"What could possibly be the benefit of Jesus' hiddenness, intrigue, lack of clarity, metaphor, and answering questions with questions? Why risk being misunderstood- or not understood at all? If the message is so important, why hide it in evocative rather than techincal language?
How would you answer those questions? And how do your answers relate to you experience right at this moment, as a person reading this book? And how do they relate to me as I write these words? Am I trying to be clear? Direct? Or hidden? Or a mixture? What difference does it make?"
I'm not sure what the answers to all of these questions are, but I do know that if Jesus' message was given to me directly and simply that my human nature would want to turn it into a step-by-step formula. I would do these certain things to get these certain results and never ponder the mysteriousness or the captivating nature of Jesus.
On one hand, Jesus does give it to us simply. Love. That is the heart of his message, both hidden and explicit. On the other hand, he gives it to us in stories and metaphors, in poetry and parables, to give us the freedom to creatively love one another. There's no one single way to love every person, so He gives us examples and brains and hearts to try to do it uniquely and specially.
Jesus can be tricky to understand, and never receiving a straight answer can be frustrating. But He creatively answers our questions to keep us engaged and enamored. He met the Samaritan woman where she was living, in terms she could understand. By the end of their conversation, she understood that He was the Messiah and scurried away to tell others. The one thing He consistantly makes clear is that He loves people, all people, and He'll help us understand the rest in time.

Tuesday, July 18, 2006

Happy Birthday!

Feliz Cumpleanos al amor de mi vida! Espero que tengas un cumpleanos fabuloso. Que es mejor que un cumpleanos? Un cumpleanos con fajitas y postre! Mmm.. que rico, no?!

Friday, July 14, 2006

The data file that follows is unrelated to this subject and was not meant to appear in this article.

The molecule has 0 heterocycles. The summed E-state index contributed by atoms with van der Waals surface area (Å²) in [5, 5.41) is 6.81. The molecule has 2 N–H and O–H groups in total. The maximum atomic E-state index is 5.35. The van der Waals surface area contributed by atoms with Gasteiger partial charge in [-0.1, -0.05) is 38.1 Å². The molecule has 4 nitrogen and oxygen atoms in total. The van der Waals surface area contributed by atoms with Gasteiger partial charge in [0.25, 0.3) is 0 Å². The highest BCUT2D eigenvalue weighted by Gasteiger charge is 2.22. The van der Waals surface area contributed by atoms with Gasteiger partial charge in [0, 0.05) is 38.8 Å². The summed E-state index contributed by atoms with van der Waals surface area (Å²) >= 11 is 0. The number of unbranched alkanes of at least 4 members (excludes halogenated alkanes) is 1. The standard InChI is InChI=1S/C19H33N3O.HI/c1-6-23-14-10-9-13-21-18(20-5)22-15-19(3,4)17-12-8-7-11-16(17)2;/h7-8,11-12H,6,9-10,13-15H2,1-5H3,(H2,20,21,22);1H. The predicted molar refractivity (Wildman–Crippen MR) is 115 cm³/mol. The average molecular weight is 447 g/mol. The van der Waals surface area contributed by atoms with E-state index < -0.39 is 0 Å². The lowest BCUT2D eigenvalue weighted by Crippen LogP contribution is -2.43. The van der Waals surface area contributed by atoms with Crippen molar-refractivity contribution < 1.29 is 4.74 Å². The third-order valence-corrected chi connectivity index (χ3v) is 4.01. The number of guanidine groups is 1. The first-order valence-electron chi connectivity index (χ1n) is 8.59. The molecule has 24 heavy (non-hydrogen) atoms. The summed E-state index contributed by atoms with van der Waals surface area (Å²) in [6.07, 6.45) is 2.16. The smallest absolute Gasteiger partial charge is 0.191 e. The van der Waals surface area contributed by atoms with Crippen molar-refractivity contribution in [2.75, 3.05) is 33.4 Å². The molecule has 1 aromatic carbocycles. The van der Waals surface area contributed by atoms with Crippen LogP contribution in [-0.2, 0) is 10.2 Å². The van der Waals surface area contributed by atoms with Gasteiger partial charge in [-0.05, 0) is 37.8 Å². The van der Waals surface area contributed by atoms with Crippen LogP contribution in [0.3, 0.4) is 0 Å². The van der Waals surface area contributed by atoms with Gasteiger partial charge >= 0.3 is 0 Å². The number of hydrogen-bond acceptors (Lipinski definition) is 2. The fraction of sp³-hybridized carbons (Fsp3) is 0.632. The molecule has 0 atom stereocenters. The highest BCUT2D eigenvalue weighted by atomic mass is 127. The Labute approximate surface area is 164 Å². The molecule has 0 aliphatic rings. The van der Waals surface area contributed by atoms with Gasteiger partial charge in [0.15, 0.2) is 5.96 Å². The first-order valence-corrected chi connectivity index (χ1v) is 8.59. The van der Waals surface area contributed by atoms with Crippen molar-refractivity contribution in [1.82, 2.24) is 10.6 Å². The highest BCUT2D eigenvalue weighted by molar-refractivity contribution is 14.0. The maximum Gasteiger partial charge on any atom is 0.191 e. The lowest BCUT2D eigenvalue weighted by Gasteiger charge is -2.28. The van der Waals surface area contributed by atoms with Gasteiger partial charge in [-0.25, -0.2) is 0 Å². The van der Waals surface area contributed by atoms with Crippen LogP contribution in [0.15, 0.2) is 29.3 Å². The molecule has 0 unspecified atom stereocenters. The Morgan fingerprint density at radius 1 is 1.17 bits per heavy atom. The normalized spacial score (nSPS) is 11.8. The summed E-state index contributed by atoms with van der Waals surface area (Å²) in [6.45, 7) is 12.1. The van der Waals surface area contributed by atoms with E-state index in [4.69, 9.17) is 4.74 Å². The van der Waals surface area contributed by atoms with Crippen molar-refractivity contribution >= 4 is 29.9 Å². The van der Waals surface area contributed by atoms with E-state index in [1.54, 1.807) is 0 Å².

Family Football

I know I've talked about sports a lot lately, but I promise not to mention Zinedine Zidane, if that makes you feel any better. No, today it's about football (the American kind) played the way I like it best: by 8-year-old girls. My parents have been in Vegas the past few days, so Cory and I have been the substitute care-givers. Like any good adult, when one of my sisters asks when I'm going to make dinner, I respond with, "Why don't you go outside and play?"
We played a few different games throughout the week with Cory as the all-time quarterback. Having a different sister on my team completely changed the strategy each time. Bailey gets right down to business. She wants to "go far" on each play. After she explains the plan to us, Cory recaps by saying, "Ok, so Bailey's going deep and Jess is going for a short pass. Ready?" She looks at him with a blank, don't-talk-fancy-football-terms-with-me stare and replies, "So I'm going far?" Far. Right. When Cory's pass get's hung up in the tree at about mid-field, she screams at our quarterback, "What kind of a pass was that?!" This girl means business.
With Andrea on my team, it's a completely different game. Although she is just as concerned about scoring, she makes every play as fancy as she can. If the ball hasn't changed hands at least 4 times, we're not trying hard enough. I fought to keep a straight face when she was explaining the play to me: "Ok, I'm gonna spike it to you and you're going to throw it to me. Then you run back up and I'll hand it to you. If we still have time, I'll run back and forth in front and block the other team while you score a TOUCHDOWN!" As she says this, she holds it out until she runs out of breath and bobs her head menacingly at the other team.